USA: World’s First Nuclear-Powered Aircraft Carrier Hosts Theatrical Production

World's First Nuclear-Powered Aircraft Carrier Hosts Theatrical Production

The world’s first nuclear-powered aircraft carrier, USS Enterprise (CVN 65), took center stage Nov. 28, when Enterprise Sailors performed in a theatrical production for honored guests in attendance for the ship’s 50th birthday celebration.

The production included scenes from the history of all eight ships bearing the Enterprise name, including emotional recreations of events taking place onboard the most decorated ship of World War II, the seventh Enterprise, CV 6.

Lt. Jonathan Pohnel, a tactical action officer onboard CVN 65, wrote and directed the performance, which featured Enterprise Sailors in roles such as Col. Benedict Arnold, President John F. Kennedy and President George W. Bush. For Pohnel, bringing 50 years of history to life was no easy task.

“It was a little intimidating at times; putting over 300 hours of research, writing and preparing Sailors to represent so many important historical events,” he said. “My hope is that the production will inspire Enterprise Sailors, past and present, and remind them why their service is so very important.”

The 45-minute performance took place in the hangar bay and included scenes from historical events such as the Battle of Midway, Cuban Missile Crisis and Sept. 11th terrorist attacks.

Chief Mass Communication Specialist (SW) Stephen M. White played the commanding officer of the USS Enterprise (CV 6) during the Battle of Midway.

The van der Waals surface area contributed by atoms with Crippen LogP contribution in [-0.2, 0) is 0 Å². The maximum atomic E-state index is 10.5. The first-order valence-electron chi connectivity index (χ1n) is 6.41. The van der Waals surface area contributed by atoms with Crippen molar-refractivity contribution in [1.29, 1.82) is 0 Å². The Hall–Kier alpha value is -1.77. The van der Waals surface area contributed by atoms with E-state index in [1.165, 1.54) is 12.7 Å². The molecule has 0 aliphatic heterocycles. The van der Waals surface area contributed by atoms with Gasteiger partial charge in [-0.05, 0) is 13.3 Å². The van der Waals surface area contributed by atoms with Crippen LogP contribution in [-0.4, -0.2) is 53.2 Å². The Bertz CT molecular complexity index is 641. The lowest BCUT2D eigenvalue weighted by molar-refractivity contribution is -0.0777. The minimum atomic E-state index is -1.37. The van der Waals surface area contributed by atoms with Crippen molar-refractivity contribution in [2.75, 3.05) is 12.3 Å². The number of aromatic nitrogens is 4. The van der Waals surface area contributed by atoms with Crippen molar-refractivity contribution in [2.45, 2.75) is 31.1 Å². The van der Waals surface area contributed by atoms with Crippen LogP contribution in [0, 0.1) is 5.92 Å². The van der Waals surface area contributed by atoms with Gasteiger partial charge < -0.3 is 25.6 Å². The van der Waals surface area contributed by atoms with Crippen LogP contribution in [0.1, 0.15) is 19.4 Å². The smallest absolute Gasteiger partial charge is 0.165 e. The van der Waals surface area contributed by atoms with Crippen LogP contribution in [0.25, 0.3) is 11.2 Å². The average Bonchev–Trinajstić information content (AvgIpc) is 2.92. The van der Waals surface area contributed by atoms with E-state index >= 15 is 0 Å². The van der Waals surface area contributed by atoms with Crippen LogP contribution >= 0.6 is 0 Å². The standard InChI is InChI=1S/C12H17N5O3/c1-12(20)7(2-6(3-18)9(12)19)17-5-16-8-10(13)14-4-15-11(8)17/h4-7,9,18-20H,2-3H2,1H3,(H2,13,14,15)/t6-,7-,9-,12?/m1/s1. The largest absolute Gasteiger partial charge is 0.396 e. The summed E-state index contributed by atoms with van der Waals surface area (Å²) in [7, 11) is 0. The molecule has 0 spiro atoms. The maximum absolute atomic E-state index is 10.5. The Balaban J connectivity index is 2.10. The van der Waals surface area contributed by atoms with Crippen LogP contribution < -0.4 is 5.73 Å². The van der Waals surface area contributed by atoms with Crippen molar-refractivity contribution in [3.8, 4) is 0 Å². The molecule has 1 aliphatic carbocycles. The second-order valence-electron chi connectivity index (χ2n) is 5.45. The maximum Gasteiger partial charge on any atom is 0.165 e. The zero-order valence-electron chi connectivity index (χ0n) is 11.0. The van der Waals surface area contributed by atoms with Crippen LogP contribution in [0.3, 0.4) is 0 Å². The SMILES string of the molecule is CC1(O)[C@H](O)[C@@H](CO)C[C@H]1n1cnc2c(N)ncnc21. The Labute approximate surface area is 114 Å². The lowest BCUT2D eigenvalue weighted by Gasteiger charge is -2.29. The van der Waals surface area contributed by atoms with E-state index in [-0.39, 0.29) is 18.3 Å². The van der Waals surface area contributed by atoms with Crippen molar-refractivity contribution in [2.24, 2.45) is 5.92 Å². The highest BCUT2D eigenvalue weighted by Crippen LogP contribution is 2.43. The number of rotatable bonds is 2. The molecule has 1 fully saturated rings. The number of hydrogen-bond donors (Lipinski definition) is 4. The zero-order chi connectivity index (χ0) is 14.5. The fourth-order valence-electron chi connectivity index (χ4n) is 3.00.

“I am so excited to have the opportunity to participate and commemorate this historic event,” said White. “As a student of history, I really enjoyed recreating such an integral event in our ship and our nation’s history.”

Chief Religious Programs Specialist (SW/AW) Terry A. Burrell, who was in the audience, found the play “spectacularly moving, especially with the historical aspects. I will always remember this event as a wonderful depiction of Enterprise history.”

Many of the scenes, especially the recreation of the 1969 Enterprise flight deck fire and the video footage of Vietnam with guitar accompaniment, were extremely moving to veterans in the audience who experienced these events firsthand.

“The performance brought a tear to my eye, especially when I saw how moved the veterans were during the fire scene,” said Mark Douglass, a veteran Enterprise Sailor, who traveled from California to attend the celebration.

Pohnel’s goal for the production was, in his words, “make sure every Enterprise Sailor, past and present, knows that they have done something worthwhile with their lives.”

Enterprise celebrated its 50th birthday Nov. 25. The ship will make its final deployment in the spring, followed by a deactivation period and decommissioning, currently scheduled for 2015.

Naval Today Staff, November 30, 2011; Image: navy